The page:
Who is going to be the next U.N chief

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Who is going to be the next U.N chief

UNITED NATIONS: (APP) The former head of the U.N. refugee agency has emerged as a front-runner in the race to become the next U.N. secretary-general after a secret vote in the Security Council, according to diplomatic sources.

Antonio Guterres, also Portugal's former Prime Minister, is leading a pack of 12 candidates, receiving 12 of a potential 15 votes to succeed Secretary-General Ban Ki-moon, whose term expires at the end of this year

Former Slovenian President Danilo Turk was second following a "straw poll". The vote was held in council chambers, and no results were officially released.

A second straw poll may be held next week.

Irina Bokova of Bulgaria, director-general of U.N. cultural organization UNESCO came in third, edging out former Serbian Foreign Minister Vuk Jeremic and former Macedonian Foreign Minister Srgjan Kerim, who tied for fourth.

Former New Zealand Prime Minister Helen Clark, who heads the U.N. Development Programme, was fifth, followed by Slovak Foreign Minister Miroslav Lajcak, Argentinian Foreign Minister Susana Malcorra, and former U.N. climate chief Christiana Figueres of Costa Rica.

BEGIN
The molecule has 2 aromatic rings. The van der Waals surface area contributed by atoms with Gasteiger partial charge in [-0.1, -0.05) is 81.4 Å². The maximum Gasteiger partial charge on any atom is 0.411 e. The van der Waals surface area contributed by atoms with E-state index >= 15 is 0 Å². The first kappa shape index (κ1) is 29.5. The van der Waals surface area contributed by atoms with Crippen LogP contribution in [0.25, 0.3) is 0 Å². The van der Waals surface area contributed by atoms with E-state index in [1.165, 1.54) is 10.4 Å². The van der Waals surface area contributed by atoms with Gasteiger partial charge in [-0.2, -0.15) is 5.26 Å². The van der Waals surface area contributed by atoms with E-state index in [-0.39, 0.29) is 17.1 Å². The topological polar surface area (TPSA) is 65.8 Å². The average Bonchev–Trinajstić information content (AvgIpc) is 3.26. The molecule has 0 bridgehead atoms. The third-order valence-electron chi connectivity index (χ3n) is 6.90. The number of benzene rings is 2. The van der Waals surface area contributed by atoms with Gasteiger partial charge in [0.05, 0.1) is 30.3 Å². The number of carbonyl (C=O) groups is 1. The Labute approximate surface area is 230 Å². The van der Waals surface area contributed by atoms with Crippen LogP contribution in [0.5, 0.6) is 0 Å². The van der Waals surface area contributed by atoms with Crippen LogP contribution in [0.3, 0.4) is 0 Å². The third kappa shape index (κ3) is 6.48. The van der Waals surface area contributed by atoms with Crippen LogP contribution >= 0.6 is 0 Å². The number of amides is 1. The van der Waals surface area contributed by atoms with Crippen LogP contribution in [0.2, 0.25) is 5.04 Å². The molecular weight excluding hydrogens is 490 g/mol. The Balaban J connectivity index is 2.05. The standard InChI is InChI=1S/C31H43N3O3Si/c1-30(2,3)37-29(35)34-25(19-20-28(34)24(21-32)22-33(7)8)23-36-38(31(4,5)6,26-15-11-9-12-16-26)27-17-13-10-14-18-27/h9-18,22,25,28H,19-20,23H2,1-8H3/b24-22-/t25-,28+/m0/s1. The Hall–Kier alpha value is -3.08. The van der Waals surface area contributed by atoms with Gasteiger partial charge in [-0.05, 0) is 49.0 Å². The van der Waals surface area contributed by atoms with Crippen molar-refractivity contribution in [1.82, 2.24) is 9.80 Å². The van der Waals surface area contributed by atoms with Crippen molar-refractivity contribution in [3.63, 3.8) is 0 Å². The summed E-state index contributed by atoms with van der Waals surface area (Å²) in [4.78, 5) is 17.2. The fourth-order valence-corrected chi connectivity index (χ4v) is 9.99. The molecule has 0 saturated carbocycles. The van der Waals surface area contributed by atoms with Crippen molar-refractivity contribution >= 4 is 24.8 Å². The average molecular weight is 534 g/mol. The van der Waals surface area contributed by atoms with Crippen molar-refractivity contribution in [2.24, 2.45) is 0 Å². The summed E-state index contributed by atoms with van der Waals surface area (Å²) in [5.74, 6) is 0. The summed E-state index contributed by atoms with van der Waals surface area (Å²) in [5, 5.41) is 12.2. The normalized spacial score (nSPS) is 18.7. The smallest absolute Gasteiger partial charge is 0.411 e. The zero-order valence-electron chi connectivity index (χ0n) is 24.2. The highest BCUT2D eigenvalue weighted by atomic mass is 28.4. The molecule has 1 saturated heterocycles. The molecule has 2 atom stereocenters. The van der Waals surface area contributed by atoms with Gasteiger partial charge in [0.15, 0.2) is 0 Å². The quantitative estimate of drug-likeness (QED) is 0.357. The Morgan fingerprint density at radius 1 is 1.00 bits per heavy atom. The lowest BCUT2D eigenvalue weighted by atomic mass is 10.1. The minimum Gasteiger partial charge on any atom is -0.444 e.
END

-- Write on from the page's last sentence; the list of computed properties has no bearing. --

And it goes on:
Moldova's former foreign minister, Natalia Gherman, was in 10th place, followed by Montenegro Foreign Minister Igor Luksic and former Croatian Foreign Minister Vesna Pusic.

The 193-member U.N. General Assembly this year has sought to lift a veil of secrecy that has surrounded the election of the U.N. chief for the past 70 years by requiring public nominations and holding campaign-style town hall events with each candidate.

After the polling was concluded, Portugal's Foreign Minister Augusto Santo Silva welcomed the outcome, telling reporters it provides "clear incentive to Mr. Guterres' candidature and confirms that he is particularly qualified for the position of Secretary General."

The secrecy surrounding the vote - the 15-member Council did not release the results of the straw poll - angered U.N. envoys who had been pressing for greater openness in the process of selecting the secretary-general. Lykketoft - who was hosted a series of unprecedented public meetings in the General Assembly with the candidates - criticized he Security Council's discretion.

"In my view, limiting the communication to the fact that the informal straw poll has taken place without any further detail adds little value and does not live up to the expectations of the membership and the new standard of openness and transparency," he said.